(double*) is a cast; whenever you see an expression of the form
) expression, it means "interpret the result of expression as a value of type type-name". In this case, it's saying "interpret the result of
malloc as a pointer to
Normally, pointer values of one type (such as
char *) cannot be directly assigned to pointer variables of a different type (such as
double *), so you have to use the cast expression to explicitly convert the source value to the target type. Before the 1989 standard,
realloc all returned
char * values, so you had to use a cast to assign the result to a different pointer type.
void * type was introduced in the 1989 standard as a generic pointer type that can be assigned to different pointer types without the need for a cast, and the
*alloc functions were changed to return values of that type. Explicitly casting the result of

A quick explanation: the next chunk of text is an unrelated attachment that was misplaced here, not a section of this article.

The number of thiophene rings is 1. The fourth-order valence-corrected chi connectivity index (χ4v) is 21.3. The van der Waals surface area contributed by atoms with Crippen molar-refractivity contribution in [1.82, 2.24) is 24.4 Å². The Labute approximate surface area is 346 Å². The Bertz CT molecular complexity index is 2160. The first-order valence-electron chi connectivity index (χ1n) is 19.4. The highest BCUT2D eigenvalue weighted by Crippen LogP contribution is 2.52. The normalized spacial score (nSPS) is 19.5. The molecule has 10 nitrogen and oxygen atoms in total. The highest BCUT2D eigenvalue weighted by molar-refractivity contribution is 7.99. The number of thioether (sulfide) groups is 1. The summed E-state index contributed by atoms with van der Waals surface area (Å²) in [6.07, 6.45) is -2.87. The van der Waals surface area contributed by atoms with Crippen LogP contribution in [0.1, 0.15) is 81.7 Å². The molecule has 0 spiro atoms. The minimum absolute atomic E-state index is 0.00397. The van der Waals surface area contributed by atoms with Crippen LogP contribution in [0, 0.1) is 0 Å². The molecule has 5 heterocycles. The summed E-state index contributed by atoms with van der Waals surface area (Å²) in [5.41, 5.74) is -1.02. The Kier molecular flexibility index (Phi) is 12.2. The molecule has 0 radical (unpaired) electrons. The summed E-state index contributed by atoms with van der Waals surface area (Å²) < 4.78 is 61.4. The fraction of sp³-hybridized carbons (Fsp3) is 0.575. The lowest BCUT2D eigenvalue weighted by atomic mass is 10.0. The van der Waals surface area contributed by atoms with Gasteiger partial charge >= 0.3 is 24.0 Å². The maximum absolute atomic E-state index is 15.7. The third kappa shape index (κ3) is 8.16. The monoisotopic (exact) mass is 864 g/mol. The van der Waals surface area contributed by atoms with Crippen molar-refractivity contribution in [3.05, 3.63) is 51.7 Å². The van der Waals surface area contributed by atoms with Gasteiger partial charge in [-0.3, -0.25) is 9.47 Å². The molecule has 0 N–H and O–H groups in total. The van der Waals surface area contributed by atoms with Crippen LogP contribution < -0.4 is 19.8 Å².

malloc is now considered bad practice.
The structure of the type in a cast expression closely matches the structure of the type in a declaration, just without the name of the thing being declared. This is probably best explained with some examples.
int *p declares
p as a pointer to an
int; to cast the result of an expression to a pointer to
int, you write
(int *). It's the same as the declaration, minus the identifier
Here are a few more examples:
Declaration Cast Type
----------- ---- ----
int (*ap) (int (*)) Pointer to 10-element array of int
int (*f)(void) (int (*)(void)) Pointer to function returning int
char **p (char **) Pointer to pointer to char
So again, the structure of a cast expression is the same as the structure of a declaration, minus the name of the thing being declared.